By Andrew King
“It’s almost what I’d call a fragmented market. The areas that got hit worst by sub-prime (lending), they’ve come roaring back at the lower end,” he says, pointing to speculative markets in areas such as Florida and Southern California.
On the other end of the spectrum, affluent buyers are usually completely different animals.
The typical high-end buyer, brokers say, will likely do well in a high-rate environment because so many of them don’t need mortgages to make a deal. They just need cash.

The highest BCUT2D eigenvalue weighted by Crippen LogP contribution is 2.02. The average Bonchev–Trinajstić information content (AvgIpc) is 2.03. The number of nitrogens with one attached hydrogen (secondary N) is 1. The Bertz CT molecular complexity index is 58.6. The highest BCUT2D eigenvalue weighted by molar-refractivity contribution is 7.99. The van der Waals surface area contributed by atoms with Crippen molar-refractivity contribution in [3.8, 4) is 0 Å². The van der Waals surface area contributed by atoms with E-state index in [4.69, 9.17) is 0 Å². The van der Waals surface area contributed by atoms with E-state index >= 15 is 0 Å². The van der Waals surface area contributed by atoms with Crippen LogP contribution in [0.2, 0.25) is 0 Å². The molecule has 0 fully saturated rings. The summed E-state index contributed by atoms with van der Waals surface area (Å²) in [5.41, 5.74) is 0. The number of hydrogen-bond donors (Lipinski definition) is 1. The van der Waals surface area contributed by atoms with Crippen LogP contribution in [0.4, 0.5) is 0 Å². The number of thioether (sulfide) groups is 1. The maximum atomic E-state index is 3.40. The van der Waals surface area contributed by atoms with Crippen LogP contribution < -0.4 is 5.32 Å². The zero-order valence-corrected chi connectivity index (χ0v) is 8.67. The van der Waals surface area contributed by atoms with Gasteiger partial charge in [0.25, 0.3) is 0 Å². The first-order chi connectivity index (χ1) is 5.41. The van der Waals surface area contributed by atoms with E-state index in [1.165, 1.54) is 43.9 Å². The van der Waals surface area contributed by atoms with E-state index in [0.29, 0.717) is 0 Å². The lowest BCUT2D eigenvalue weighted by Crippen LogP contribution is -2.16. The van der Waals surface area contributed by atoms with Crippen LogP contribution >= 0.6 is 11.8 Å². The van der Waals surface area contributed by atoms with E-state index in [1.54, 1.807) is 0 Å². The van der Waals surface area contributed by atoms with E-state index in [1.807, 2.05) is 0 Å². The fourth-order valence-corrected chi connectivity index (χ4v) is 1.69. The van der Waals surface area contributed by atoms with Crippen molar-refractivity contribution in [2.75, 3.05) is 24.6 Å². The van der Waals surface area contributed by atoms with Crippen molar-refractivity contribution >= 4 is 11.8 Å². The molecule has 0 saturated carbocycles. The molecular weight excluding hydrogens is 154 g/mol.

June Slusser, president of Coldwell Banker High Country Realty, a high-end market in the Blue Ridge Mountains, 100 miles north of Atlanta, Ga., says the prices in her territory are likely more secure than in other areas because a large portion of the deals are all cash.
Without the dependency on a buyer having to secure a mortgage, the question of interest rates is entirely out of the question. But even in High Country, some borrowing might be required for the purchase of a second home.